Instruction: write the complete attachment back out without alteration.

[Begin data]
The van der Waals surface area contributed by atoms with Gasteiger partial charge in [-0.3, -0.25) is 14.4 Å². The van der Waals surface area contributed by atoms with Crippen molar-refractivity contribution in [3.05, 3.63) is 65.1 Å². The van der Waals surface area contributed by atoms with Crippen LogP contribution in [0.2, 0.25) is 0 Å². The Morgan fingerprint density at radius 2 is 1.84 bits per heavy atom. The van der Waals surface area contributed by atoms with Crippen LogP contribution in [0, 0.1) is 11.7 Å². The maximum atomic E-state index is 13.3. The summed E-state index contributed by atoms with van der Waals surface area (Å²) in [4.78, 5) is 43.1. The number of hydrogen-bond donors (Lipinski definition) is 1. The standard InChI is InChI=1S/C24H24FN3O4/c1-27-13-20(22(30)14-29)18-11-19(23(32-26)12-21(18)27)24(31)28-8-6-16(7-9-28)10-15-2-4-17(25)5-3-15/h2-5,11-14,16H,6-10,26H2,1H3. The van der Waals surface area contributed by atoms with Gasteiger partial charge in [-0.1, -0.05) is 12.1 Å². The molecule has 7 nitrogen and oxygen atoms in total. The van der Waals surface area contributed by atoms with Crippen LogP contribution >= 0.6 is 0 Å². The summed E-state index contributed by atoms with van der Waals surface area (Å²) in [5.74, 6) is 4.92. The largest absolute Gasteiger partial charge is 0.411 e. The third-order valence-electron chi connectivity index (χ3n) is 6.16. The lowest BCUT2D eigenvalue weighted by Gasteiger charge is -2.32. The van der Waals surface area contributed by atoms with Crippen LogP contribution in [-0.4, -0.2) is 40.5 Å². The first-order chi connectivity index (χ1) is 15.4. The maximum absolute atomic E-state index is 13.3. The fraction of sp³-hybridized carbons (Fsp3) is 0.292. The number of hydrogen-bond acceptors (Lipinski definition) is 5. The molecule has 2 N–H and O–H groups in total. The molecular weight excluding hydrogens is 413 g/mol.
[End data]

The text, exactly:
The van der Waals surface area contributed by atoms with Gasteiger partial charge in [-0.3, -0.25) is 14.4 Å². The van der Waals surface area contributed by atoms with Crippen molar-refractivity contribution in [3.05, 3.63) is 65.1 Å². The van der Waals surface area contributed by atoms with Crippen LogP contribution in [0.2, 0.25) is 0 Å². The Morgan fingerprint density at radius 2 is 1.84 bits per heavy atom. The van der Waals surface area contributed by atoms with Crippen LogP contribution in [0, 0.1) is 11.7 Å². The maximum atomic E-state index is 13.3. The summed E-state index contributed by atoms with van der Waals surface area (Å²) in [4.78, 5) is 43.1. The number of hydrogen-bond donors (Lipinski definition) is 1. The standard InChI is InChI=1S/C24H24FN3O4/c1-27-13-20(22(30)14-29)18-11-19(23(32-26)12-21(18)27)24(31)28-8-6-16(7-9-28)10-15-2-4-17(25)5-3-15/h2-5,11-14,16H,6-10,26H2,1H3. The van der Waals surface area contributed by atoms with Gasteiger partial charge in [-0.1, -0.05) is 12.1 Å². The molecule has 7 nitrogen and oxygen atoms in total. The van der Waals surface area contributed by atoms with Crippen LogP contribution >= 0.6 is 0 Å². The summed E-state index contributed by atoms with van der Waals surface area (Å²) in [5.74, 6) is 4.92. The largest absolute Gasteiger partial charge is 0.411 e. The third-order valence-electron chi connectivity index (χ3n) is 6.16. The lowest BCUT2D eigenvalue weighted by Gasteiger charge is -2.32. The van der Waals surface area contributed by atoms with Crippen LogP contribution in [-0.4, -0.2) is 40.5 Å². The first-order chi connectivity index (χ1) is 15.4. The maximum absolute atomic E-state index is 13.3. The fraction of sp³-hybridized carbons (Fsp3) is 0.292. The number of hydrogen-bond acceptors (Lipinski definition) is 5. The molecule has 2 N–H and O–H groups in total. The molecular weight excluding hydrogens is 413 g/mol.